Im no met at all but just for the heck of it, im officially predicting the DC metro gets 0-3 inches from this storm. I just dont think it will be able to make that turn (close enough to us) the way some of these models are thinking.

I really want to hear all the CWG thoughts and opinions on this storm and if you think its at least in the bag at this point that we will see some snow. Im not asking for amounts, im just asking opinions on if we will see any?.... Maybe go out on a limb ;)

Posted by: KRUZ | December 23, 2010 12:21 AM | Report abuse


We're going to re-introduce the slight chance of some light snow Christmas night into the forecast, but the main event - should it materialize - would be Sunday (possibly into Monday).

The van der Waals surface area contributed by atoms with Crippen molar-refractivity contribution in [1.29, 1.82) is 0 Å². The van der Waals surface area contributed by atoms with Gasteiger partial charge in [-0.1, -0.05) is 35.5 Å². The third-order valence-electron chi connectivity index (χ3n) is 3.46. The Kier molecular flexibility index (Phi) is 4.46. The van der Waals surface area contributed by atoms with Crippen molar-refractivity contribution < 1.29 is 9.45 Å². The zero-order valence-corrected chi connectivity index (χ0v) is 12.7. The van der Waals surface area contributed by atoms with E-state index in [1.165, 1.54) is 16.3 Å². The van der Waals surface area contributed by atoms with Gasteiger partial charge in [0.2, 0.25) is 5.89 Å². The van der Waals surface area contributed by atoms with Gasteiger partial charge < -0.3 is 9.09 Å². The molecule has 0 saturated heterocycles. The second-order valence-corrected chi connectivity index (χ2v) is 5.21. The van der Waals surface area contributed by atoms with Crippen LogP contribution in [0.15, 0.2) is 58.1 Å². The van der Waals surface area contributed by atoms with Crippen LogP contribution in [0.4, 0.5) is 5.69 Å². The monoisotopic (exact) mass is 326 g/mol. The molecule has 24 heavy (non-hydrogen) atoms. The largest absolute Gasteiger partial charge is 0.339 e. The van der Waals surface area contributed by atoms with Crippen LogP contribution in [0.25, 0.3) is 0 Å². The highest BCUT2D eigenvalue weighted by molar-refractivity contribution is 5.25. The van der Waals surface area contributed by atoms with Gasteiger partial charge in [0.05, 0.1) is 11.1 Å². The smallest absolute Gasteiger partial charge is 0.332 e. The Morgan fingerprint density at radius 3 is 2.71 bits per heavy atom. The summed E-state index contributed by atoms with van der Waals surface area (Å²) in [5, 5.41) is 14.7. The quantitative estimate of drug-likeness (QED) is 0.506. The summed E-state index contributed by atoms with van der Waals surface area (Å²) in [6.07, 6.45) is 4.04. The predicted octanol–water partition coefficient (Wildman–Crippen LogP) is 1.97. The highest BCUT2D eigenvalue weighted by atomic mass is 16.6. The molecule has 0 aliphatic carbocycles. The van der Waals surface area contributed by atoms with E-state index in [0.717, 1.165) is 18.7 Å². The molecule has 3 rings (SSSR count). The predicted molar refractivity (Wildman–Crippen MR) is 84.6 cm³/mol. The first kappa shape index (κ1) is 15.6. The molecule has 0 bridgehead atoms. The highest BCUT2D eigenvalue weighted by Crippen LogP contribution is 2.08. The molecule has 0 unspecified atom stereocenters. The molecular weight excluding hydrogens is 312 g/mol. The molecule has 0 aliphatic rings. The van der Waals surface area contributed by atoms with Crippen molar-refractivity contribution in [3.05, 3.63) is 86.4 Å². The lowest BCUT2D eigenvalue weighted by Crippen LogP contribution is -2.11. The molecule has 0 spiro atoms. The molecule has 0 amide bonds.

Posted by: Jason-CapitalWeatherGang | December 23, 2010 12:26 AM | Report abuse

Im interested to see what the Euro will show at 1 am. Hopefully the model reaffirms the latest rumblings that DC could see 6 + inches :)

Posted by: Hailtotheredskns | December 23, 2010 12:29 AM | Report abuse

Heh, so we could end up with anything from a dusting to a foot? I like that range!

It seems like this winter has so far been a lot more difficult to forecast than last winter (which I don't recall as being particularly "easy" to forecast either). Props to CWG for guiding us through all the uncertainty.

Posted by: nlcaldwell | December 23, 2010 12:30 AM | Report abuse